Spring’s Early Arrivers Have Made Their Return
Spring may be here, but at this writing many of our avian signs of spring are still to the south waiting for later departures.
May is the month when songbirds seem to abound in New England with courtship songs, displays, territorial disputes and nest building. By May, the thrushes, vireos, warblers, wrens, swallows and even the ruby throated hummingbirds are back. The fields and forests will almost throb with birdlife.
Until then, we can enjoy our feathered neighbors who have already returned to The Last Green Valley. This week, I saw what looked like 50 robins in the backyard. A veritable congress of males was checking out the neighborhood. They didn’t stick around very long and continued on their way. Soon, they’ll be searching out nesting locations and jostling to attract a mate.
Red-winged blackbirds have returned as well. While walking past a marshy wetland area in our neighborhood, I heard the unmistakable gurgling song of the male red-winged blackbird. I watched as it clutched a cattail, its weight causing the reed to sway slightly as the bird strained to announce its return in a discordant, out-of-tune trill. I startled it, and it took flight flashing its distinctive red wing patch.
I know of a few locations where woodcock are known to conduct their interesting courtship aerial displays and where they breed and rear young. These once common, and somewhat comical, stubby birds have long beaks for probing the forest soil for earth worms — their primary food source. I have heard reports that woodcock have been back since early March, which is a great concern since we had about two feet of snow during the first two weeks of the month.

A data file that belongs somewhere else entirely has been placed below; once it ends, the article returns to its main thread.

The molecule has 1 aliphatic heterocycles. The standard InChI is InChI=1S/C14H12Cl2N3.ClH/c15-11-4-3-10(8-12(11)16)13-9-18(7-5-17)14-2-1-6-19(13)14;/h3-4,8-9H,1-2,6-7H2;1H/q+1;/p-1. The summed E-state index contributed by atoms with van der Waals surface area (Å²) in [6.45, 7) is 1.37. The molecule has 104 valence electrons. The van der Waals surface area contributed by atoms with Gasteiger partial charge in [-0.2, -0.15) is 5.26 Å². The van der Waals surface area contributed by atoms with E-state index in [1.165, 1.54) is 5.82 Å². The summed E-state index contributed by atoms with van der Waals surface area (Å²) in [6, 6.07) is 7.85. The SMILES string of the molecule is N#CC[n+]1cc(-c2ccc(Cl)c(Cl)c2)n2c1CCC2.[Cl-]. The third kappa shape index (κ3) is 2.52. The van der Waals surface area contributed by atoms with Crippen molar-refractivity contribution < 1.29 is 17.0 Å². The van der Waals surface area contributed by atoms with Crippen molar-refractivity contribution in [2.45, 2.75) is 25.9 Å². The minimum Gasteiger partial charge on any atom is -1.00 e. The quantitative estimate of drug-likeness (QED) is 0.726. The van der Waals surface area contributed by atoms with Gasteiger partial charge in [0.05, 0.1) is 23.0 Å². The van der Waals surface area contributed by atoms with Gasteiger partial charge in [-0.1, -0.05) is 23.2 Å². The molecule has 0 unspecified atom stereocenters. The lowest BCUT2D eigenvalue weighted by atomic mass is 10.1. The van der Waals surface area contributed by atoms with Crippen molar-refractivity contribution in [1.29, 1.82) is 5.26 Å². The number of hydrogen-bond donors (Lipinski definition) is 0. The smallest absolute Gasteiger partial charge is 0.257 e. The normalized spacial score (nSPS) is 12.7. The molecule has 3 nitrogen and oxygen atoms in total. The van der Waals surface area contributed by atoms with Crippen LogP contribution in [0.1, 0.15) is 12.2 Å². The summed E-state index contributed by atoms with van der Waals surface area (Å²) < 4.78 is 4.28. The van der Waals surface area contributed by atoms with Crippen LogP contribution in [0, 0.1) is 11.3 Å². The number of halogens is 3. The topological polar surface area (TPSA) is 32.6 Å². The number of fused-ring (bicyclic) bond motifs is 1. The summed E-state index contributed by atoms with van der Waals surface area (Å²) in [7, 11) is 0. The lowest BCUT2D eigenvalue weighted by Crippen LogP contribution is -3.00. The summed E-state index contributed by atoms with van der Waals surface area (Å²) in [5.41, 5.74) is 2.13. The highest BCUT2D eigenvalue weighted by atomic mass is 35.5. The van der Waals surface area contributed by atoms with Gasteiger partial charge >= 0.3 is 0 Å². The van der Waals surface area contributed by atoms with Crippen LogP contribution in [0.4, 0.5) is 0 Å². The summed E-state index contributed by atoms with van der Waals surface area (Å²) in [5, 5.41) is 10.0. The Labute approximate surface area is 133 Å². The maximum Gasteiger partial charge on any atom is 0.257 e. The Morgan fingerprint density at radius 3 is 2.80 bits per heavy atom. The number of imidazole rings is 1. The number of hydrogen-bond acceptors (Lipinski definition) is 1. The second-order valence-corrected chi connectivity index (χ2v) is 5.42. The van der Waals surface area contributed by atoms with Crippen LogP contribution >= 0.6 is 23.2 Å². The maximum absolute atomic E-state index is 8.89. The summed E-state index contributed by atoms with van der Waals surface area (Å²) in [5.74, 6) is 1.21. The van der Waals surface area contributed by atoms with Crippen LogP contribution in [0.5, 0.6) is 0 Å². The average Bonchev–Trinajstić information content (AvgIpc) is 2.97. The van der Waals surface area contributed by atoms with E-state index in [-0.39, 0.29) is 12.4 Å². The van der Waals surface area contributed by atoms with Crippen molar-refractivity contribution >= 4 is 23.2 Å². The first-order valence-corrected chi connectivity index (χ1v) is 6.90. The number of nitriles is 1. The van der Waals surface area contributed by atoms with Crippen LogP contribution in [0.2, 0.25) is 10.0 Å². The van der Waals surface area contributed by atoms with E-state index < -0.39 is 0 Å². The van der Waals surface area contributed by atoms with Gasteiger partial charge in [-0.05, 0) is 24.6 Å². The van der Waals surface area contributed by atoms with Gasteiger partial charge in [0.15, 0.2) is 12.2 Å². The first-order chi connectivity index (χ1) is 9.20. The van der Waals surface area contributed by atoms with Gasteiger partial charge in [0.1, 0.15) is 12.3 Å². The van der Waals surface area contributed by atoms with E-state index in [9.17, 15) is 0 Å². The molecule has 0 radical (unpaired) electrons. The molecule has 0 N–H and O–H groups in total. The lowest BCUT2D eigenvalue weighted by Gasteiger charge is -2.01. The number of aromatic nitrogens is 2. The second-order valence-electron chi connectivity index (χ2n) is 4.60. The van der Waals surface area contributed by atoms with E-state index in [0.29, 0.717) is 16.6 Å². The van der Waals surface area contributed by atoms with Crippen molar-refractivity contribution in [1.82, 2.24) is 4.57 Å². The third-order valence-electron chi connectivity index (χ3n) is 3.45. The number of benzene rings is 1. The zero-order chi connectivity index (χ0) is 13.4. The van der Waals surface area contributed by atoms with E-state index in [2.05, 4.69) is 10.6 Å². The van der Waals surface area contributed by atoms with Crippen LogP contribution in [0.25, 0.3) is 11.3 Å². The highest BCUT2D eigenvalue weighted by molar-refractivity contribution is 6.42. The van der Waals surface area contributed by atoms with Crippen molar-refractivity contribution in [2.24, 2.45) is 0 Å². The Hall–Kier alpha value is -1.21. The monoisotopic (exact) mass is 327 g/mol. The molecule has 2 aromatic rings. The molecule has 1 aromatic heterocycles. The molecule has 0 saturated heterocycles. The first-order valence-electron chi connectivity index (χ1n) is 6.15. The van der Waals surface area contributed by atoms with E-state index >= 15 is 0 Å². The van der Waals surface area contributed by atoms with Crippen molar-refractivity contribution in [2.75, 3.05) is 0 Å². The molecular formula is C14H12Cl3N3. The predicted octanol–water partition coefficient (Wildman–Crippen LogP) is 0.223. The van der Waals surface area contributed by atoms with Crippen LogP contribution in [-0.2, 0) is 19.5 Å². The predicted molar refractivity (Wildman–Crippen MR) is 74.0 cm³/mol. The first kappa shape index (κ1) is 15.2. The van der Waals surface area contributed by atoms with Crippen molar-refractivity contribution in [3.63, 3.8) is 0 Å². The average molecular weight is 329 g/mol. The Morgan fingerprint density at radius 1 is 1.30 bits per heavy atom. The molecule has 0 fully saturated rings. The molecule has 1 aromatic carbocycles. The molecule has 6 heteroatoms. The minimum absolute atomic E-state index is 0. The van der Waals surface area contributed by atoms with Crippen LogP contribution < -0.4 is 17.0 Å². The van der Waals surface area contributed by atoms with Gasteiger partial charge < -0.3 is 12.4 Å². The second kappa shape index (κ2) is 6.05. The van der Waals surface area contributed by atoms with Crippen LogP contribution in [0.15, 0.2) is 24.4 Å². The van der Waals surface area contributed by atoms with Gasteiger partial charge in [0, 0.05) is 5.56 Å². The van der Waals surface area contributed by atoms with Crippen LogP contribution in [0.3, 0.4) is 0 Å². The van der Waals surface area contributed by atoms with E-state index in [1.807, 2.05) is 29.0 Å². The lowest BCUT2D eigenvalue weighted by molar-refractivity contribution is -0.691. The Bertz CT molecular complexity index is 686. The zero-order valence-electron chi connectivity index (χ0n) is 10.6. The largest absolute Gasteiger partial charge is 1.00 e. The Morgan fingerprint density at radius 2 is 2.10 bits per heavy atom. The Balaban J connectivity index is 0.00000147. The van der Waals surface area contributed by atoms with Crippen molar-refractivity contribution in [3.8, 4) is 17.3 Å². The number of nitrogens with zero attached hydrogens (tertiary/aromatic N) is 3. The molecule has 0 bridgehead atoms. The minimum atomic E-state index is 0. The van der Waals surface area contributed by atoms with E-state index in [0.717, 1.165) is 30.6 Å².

I plan on checking out my favorite woodcock breeding location in a few days and hope they survived the snows. There is nothing quite as magical as waiting quietly on the edge of a field as dusk descends and, as if out of nowhere, up flies a woodcock in a straight vertical line into the darkening sky. It hovers for a moment, then drops in twists and turns with a twittering sound to the ground. It will repeat this several times in an effort to attract a mate.
One would think these birds would wait for warmer weather before making their return journey north to breeding grounds. To us humans, this year’s late winter chill of March was more suited to skiing than nest building. In fact, it is not warmth that signals birds to begin their northern migration, but the increase in daylight hours. The lengthening of the daylight initiates the impulse to begin their journey.
And so continues the cycle of life, timed to begin again with the increase of energy-giving sunlight. As the sun reaches higher, its warmth will melt away the remains of winter as its last vestiges, like an ancient warrior, retreat to a final stronghold in the dark reaches of the woods. Among the thick hemlocks, winter makes its last stand until vanquished at last by the strengthening warmth of the sun.
Spring has arrived. The sun has won. It always does. The early birds tell me warmer days will soon be here. I bid a fond farewell to old man winter and welcome the season of renewal and rebirth.
We live in a beautiful place called The Last Green Valley. I invite you to tune your ears to its song, open your eyes to its wonders, and join me as we care for it, enjoy it, and pass it on.
Bill Reid is the chief ranger of The Last Green Valley National Heritage Corridor and has lived in the region for more than 35 years. He can be reached at firstname.lastname@example.org.
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